So, What Exactly Should You Be Doing If You’re Observing Earth Hour?

Earth Hour 2023

It’s no secret that climate change has been staring us in the face. And so there really couldn’t be a better time to observe Earth Hour, which falls on Saturday, March 25, 2023 at 8:30pm – 9:30pm Eastern Australian time. This year, the theme is ‘Take time out for nature’.

Earth Hour is an opportunity to switch off your non-essential lights and devices and to join millions of communities worldwide in support of stronger action on climate change and the protection of nature.

“It may not seem like much, but the magic happens when you, and those like you in Asia and Africa, North and South America, Oceania and Europe — supporters in over 190 countries and territories — all give an hour for our one home, creating the Biggest Hour for Earth,” reads the official Earth Hour site.

“By doing so, this hour can shine an unmissable global spotlight on nature loss and climate change, and the need to work together to secure a brighter future for people and the planet.”

The site says that though we may be the first generation to actually have the solutions we need to reverse nature loss and limit climate change, we’ll also be the last ones who can act before it’s too late. No pressure.

Related: Aside From 23 Hours, What’s the Difference Between Earth Day and Earth Hour?

Related: How to Be a Sustainability Guru in 2023

While you can officially register your participation on the site, you can participate even without registering by switching off all the lights in your home, your phone, TV and any other electronics for the dedicated hour. While you’re doing that, you might also consider switching on some fun.

Earth Day 2023
Image: Getty Images

Ahead, we share four ways to do exactly that, each showing that you don’t necessarily need electricity to have a good time.

Host a Dinner Party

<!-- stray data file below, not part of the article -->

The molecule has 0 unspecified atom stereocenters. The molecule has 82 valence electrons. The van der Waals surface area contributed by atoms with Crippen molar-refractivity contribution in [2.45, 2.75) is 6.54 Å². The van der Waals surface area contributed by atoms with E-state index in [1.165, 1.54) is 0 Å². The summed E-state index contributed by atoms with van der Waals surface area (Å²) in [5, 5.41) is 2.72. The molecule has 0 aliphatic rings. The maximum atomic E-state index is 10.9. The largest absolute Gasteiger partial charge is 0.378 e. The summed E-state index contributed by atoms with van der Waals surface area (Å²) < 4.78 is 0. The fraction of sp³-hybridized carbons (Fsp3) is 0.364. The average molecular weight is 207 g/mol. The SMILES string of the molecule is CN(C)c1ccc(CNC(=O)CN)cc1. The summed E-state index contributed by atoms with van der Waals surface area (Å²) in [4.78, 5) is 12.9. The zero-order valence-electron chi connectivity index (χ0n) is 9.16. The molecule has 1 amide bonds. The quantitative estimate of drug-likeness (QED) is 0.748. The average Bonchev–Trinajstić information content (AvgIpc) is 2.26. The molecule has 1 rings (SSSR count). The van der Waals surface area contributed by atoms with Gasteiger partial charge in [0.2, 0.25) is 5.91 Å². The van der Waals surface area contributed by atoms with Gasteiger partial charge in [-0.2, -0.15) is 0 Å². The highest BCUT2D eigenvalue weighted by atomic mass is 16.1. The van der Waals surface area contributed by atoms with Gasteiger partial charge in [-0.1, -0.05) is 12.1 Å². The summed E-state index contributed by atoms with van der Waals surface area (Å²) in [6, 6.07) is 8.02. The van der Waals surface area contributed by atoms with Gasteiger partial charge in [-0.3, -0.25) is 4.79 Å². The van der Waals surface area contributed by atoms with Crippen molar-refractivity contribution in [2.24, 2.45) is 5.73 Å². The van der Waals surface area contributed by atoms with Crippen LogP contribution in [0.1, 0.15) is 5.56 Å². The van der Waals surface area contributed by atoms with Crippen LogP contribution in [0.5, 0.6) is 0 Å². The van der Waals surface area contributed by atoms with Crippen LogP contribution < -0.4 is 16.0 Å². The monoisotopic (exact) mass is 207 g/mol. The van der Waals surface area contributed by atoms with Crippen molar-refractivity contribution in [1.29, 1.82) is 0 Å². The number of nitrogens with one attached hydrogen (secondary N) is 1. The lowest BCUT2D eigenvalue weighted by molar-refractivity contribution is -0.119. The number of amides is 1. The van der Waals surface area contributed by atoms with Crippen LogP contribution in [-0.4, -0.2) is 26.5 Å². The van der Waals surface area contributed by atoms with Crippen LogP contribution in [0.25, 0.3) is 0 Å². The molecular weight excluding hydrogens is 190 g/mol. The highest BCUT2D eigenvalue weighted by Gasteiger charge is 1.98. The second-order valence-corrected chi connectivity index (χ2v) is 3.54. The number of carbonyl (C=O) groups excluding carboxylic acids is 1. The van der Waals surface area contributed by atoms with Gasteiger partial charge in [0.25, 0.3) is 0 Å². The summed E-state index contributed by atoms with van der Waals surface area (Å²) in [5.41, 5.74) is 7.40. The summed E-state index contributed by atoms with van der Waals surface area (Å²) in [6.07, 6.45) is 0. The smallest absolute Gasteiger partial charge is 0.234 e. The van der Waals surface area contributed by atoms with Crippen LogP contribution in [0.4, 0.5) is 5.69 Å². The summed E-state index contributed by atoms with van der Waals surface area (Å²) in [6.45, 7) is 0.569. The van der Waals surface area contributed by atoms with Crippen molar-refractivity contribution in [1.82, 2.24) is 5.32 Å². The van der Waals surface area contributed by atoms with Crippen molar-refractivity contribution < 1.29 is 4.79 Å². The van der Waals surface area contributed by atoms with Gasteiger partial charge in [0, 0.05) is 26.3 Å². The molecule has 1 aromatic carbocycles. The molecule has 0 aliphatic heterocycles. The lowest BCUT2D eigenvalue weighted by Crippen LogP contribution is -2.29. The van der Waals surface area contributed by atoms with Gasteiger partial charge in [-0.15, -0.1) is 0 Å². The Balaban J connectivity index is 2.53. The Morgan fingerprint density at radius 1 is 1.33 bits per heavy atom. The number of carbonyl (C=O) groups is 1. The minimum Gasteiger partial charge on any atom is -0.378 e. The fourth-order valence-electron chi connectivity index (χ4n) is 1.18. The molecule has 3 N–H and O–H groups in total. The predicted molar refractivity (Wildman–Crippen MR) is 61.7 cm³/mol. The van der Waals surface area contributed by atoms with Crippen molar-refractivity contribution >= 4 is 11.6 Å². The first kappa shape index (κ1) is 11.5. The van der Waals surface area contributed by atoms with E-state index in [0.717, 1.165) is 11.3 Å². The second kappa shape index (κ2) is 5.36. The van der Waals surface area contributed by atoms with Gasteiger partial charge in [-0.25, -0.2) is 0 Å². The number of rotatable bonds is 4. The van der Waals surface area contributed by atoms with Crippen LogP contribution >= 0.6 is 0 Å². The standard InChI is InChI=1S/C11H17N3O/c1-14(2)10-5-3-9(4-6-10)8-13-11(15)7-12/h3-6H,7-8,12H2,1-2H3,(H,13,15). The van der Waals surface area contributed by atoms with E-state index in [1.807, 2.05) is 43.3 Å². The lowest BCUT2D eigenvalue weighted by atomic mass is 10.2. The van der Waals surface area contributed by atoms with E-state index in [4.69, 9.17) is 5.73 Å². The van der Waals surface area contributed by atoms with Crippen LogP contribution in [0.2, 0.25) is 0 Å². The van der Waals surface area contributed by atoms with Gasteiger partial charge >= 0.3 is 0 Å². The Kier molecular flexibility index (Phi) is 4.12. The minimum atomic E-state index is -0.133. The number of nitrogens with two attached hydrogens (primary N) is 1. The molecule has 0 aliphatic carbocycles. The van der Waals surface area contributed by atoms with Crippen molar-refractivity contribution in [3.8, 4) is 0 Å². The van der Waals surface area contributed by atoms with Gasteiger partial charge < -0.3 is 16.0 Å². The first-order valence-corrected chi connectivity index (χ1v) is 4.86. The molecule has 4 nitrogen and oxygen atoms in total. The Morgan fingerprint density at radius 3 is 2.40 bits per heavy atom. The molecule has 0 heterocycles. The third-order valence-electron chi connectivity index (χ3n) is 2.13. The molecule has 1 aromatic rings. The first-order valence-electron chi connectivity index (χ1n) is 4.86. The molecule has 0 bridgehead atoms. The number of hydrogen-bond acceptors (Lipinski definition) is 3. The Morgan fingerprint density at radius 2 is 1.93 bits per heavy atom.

Invite some friends over for a cosy, candle-lit dinner party. Sure, you’ll need electricity to cook up the meal, but make sure you’re all done by 8:30pm. And, if you’re done before then, still switch off the lights and light candles on the table — it’ll add to the ambience.

If you can’t be bothered organising a dinner party, have a romantic (or platonic) dinner instead. Nothing says romance like flickering candlelight.

Do a Yoga Class

This one’s a little out-of-the-box, but hear me out: try yoga in the dark. Well, with a candle that’s kept well out of arm-waving and leg-kicking distance. Or you could even do it entirely in the dark — up to you! Either way, it’ll be almost guaranteed to be an experience you won’t forget.

What you will need for this, if you’re the one organising it, is a teacher. Find one by asking around at work or with family and friends, and then find a space that can fit you and any others you invite. And if you can’t find a teacher, simply try setting up a quiet, comfy space to meditate.

Have a Self-Care Night

Treat yourself while you treat Planet Earth. Set up some candles in your bathroom, slap on a facemask (and hair mask, while you’re at it) and slip into a warm bubble bath. If you don’t have a bath, go with a face mask and comfy robe and slippers, curled up on the couch or in bed.

Make a Resolution

And finally, the best thing you can do this Earth Hour is to make a resolution about what you can do moving forward to help the planet. Think small-scale, like aiming to learn more about what you can and can’t recycle and sharing more about sustainability with your family and friends; and big-scale, like becoming a sustainability advocate at your place of work.

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